We want to give you the confidence to do that, so we hope you stick with us here. This next segment is going to be some of the mistakes people make about when planning for retirement. Later in this show, we’re going to get to the cost of healthcare beyond retirement as well as planning for and accounting for IRS and tax penalties in all of your savings plans and stock portfolios.

But for now, we’re going to spend just a moment talking to Bryan about some things he’s actually seen and witnessed as he manages people’s money, some of the mistakes that people make when planning for retirement. Bryan, during the break we talked about the number‑one thing you mentioned, and you had a passion for that and what was that?

Bryan:  The number‑one thing that I found with people when it’s coming to planning for retirement is to do it, is that people I found quite often ‑‑ especially in their early years, in their 20s and 30s ‑‑ always say, “I’ll do this tomorrow, after I get the house, after I get the kids, after I get the new car.”

Rob:  They put other things in front of it and they keep pushing it. It’s always number five on the priority list.

Bryan:  That’s a problem. In many respects, it should be one. What I love to do in life and I’m not perfect by any stretch of the imagination in doing this, but I try to keep it at the forefront of my mind, is that I rather be prepared for a situation and not have than have the situation and not be prepared.

Now one situation we are going to have is that we’re going to have usually retirement, most of us are. We’re going to be physically unable to do what we are doing now later on. We’re going to be pushed out of the workforce. There is a thing when you’re 65 or 70 sometimes, they don’t let you continue to fly airplanes.

Rob:  [laughs]

Bryan:  So there is for most people, the reality is eventually when they’re in their 70s, they’re going to be pulling way back, either forced to or we don’t want to.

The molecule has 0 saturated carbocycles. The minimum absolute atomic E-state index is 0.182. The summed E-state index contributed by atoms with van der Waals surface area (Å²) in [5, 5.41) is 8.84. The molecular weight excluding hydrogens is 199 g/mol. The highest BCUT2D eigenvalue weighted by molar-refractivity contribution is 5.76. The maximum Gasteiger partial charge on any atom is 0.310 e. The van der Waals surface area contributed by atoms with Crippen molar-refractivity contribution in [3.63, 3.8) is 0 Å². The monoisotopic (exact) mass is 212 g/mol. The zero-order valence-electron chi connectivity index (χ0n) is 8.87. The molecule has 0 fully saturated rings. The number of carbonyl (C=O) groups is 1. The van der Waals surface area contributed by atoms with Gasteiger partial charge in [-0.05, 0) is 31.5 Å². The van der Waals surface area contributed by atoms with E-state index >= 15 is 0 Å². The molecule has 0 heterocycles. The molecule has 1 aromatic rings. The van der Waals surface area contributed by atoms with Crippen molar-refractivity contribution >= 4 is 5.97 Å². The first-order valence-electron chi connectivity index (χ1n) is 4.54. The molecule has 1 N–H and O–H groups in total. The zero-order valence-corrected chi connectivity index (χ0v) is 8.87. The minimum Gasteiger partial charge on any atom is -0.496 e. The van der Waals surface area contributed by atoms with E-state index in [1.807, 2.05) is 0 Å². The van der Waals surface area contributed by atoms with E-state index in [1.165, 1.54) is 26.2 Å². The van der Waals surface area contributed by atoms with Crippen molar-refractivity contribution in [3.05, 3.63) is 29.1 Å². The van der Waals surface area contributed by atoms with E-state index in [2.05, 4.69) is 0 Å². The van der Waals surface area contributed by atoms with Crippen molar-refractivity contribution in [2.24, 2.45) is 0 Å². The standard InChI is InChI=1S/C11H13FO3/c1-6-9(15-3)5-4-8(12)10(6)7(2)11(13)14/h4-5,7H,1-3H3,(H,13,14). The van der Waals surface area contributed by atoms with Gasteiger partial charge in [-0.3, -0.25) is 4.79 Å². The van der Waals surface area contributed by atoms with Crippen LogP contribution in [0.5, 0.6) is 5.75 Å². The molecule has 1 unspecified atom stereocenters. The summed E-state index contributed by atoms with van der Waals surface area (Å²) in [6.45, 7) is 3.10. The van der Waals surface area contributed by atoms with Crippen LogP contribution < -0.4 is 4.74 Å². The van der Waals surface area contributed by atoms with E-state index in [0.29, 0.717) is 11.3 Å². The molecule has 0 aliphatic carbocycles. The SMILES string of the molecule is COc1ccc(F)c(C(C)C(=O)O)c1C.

Rob:  Right.

Bryan:  Most people today who are in their 30s, 20s, 30s, 40s, 50s are not planning for that reality. So the number‑one goal that I try to do with a lot of my clients is first say you’ve got to do it, and then what I am most passionate about and quite often shocked by is when you sit down with people and you start going over the nuts and bolts of it.

When you say, “OK, hey, when you retire, what do you think you need?” Most people don’t have a…

Rob:  They never thought about it. They base their retirement on what they’ve seen other people retire with or without. The only references they have are the stories that they can relate to.

So thinking of it as a self‑introspective question, it’s a foreign thought process to most people. When you bring it up, you get that deer‑in‑the‑headlights look.

Bryan:  Well, yeah. Like I like to often say in many of these radio programs, the problem with most people not making wise decisions in life is that they don’t think death has anything to do with them. A lot of times people don’t look at reality because in some respects, I think subconsciously, it makes them deal with their mortality.

You are coming to the end of the race and the party’s going to continue on without you, and it’s not a really pleasant thought but it’s the reality of what we’re dealing with. And toward the end, a lot of times, especially health‑wise from the research we have, we’re going to need more and more money to take care of our health.